Equation (11) can be rewritten in the format of ${x}_{i}^{1}$and ${y}_{i}^{1}$as:

where

Combining Eqs. (10)-(15), we obtain the following equation.

Let $B=\left[\begin{array}{l}\begin{array}{ccc}{h}_{11}& {h}_{12}& {h}_{13}\end{array}\\ \begin{array}{ccc}{h}_{21}& {h}_{22}& {h}_{23}\end{array}\\ \begin{array}{ccc}{H}_{31}& {H}_{32}& {H}_{33}\end{array}\\ \begin{array}{ccc}{h}_{31}& {h}_{32}& {h}_{33}\end{array}\end{array}\right]$ and $D={B}^{T}B$, then Eq. (16) can be rewritten as:

From the above equation, we obtain the value of ${x}_{i}^{1}$ and ${y}_{i}^{1}$ respectively.

By definition, the following formulation holds.

Put Eq. (18) and Eq. (19) into Eq. (20), we get the value of ${z}_{i}^{1}$ in the following format.

where

Combining Eq. (17) and Eq. (21), the following equation is obtained:

The transformation matrix $A$exists as:

The lemma is proved.

**Lemma 2**: For a given pattern $M({x}_{i},{y}_{i},{z}_{i};i=1,2,\mathrm{..},N)$, two set of modeled rays, ${R}_{1}$ and ${R}_{2}$ are obtained with two different projection centers ${C}_{1}$and${C}_{2}$. Suppose a plane ${P}_{1}\left({a}_{1},{b}_{1},{c}_{1}\right)$ intercepts the modeled rays ${R}_{1}$with a pattern${M}_{1}({x}_{i}^{1},{y}_{i}^{1},{z}_{i}^{1};i=1,2,\mathrm{..},N)$ and a plane ${P}_{2}\left({a}_{2},{b}_{2},{c}_{2}\right)$intercept the modeled rays with a pattern${M}_{2}({x}_{i}^{2},{y}_{i}^{2},{z}_{i}^{2};i=1,2,\mathrm{..},N)$. ${M}_{1}$and ${M}_{2}$can be transformed to each other by a transformation matrix $A$.

*Proof:*

*Proof:*

According to Lemma 1, there is a transformation matrix ${A}_{1}$ between $M({x}_{i},{y}_{i},{z}_{i};i=1,2,\mathrm{..},N)$ and ${M}_{1}({x}_{i}^{1},{y}_{i}^{1},{z}_{i}^{1};i=1,2,\mathrm{..},N)$ that is produced by plane ${P}_{1}\left({a}_{1},{b}_{1},{c}_{1}\right)$ intercepting the modeled rays${R}_{1}$.

There is also a transformation matrix ${A}_{2}$ between $M({x}_{i},{y}_{i},{z}_{i};i=1,2,\mathrm{..},N)$ and ${M}_{2}({x}_{i}^{2},{y}_{i}^{2},{z}_{i}^{2};i=1,2,\mathrm{..},N)$ that is produced by plane ${P}_{2}\left({a}_{2},{b}_{2},{c}_{2}\right)$ intercepting the modeled rays${R}_{2}$.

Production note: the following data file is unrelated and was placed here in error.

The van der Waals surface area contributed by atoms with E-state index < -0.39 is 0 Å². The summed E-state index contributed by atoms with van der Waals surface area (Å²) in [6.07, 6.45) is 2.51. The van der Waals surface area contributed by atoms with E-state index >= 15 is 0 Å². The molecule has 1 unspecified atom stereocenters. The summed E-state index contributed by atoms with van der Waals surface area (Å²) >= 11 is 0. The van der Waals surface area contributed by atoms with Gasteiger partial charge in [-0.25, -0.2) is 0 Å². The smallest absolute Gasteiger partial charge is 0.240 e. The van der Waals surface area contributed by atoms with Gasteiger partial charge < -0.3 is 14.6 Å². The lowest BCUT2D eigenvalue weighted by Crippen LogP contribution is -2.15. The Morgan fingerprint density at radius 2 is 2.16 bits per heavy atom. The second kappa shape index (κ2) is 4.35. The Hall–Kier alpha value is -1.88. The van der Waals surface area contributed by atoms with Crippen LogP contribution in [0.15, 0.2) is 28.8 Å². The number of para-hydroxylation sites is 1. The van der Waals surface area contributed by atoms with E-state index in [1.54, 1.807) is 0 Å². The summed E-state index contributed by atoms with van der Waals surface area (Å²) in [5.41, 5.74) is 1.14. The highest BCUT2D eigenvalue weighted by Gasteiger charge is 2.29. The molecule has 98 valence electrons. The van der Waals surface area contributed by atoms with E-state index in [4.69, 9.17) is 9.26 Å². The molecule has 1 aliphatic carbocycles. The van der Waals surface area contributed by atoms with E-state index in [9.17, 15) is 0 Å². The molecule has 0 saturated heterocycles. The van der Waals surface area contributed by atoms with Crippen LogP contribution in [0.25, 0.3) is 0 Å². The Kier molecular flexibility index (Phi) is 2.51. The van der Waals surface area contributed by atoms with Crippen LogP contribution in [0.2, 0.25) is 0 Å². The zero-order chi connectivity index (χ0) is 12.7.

Combining Eq. (28) and Eq. (29), we get,

As can be seen, the transformation matrix $A$exists:

The lemma is proved.

For the practical implementation, the searching range to find the optimal parameters$\text{}(a,b,c)$ is limited since it will be intractable to search all the possible values thoroughly. The searching ranges is chosen as $a\in [-50,50]$$b\in [-50,50]$ and$c\in [-50,50]$ respectively during experiments. The complexity of the searching is 10^{6} and it takes less than one minute in MATLAB.

Since the searching range is fixed, the center used to model the rays will affect the equations of the modeled rays, which might in turn affect the final pattern modeling accuracy significantly. Thus, an additional search around the arbitrarily assigned center is performed to find a center that could yield more accurate registration results by the following two error criteria.

Where $\text{}({X}_{m}^{i},{Y}_{m}^{i})$ denotes the $i$th modeled point and $({X}_{o}^{i},{Y}_{o}^{i})$ denotes the $i$ th original point.

As can be seen, the proposed 3D pattern modeling method is operated in the three dimensions for better accuracy. Based on Eq. (10), the proposed method could be simplified into the 2D pattern modeling method as follows:

**Step 3:**Register the designed pattern and the captured pattern based on the least square errors by finding the transformation matrix $\text{}A$ that makes the sum of square errors, ${d}_{r}$ minimum.$$\left[\begin{array}{c}{\overline{x}}_{i}^{p}\\ {\overline{y}}_{i}^{p}\\ 1\end{array}\right]=\omega \left[\begin{array}{ccc}{a}_{11}& {a}_{12}& {a}_{13}\\ {a}_{21}& {a}_{22}& {a}_{23}\\ {a}_{31}& {a}_{32}& {a}_{33}\end{array}\right]\left[\begin{array}{c}{x}_{i}^{m}\\ {y}_{i}^{m}\\ 1\end{array}\right]$$

where $\omega $ is a constant and the transformation matrix $A$ is defined as:

In [25], the authors use Homography estimation to remove the perspective distortion instead of radial distortion and we did not find any literature that utilizes the Homography transformation to remove the radial distortion. Hence, we claim that both the proposed 3D pattern modeling method and the proposed 2D pattern modeling method are original. The 2D pattern modeling method is a simplified version of the 3D pattern modeling method.

## 4. Experimental results

Firstly, the exemplary pattern shown in Fig. 2 is modeled by the 3D pattern modeling method and Figs. 3(a) and 3(b) show the modeled coordinates (in red) versus the original original coordinates (in blue). To see the noise removal effect of the proposed method, the differences of the $x$ and $y$ coordinate for these 45 points after modeling are plotted in Figs. 3(c) and 3(d) respectively to compare with those plotted in Figs. 2(c) and 2(d). It is seen that the proposed method works well and the noise (random variation) is eliminated successfully. Please note that the original points refer to the points computed directly from the captured image and the modeled points refer to the points on the registered ideal pattern. The registered ideal pattern is computed from the designed ideal pattern by Eqs. (1)-(9) or Eqs. (34)-(39).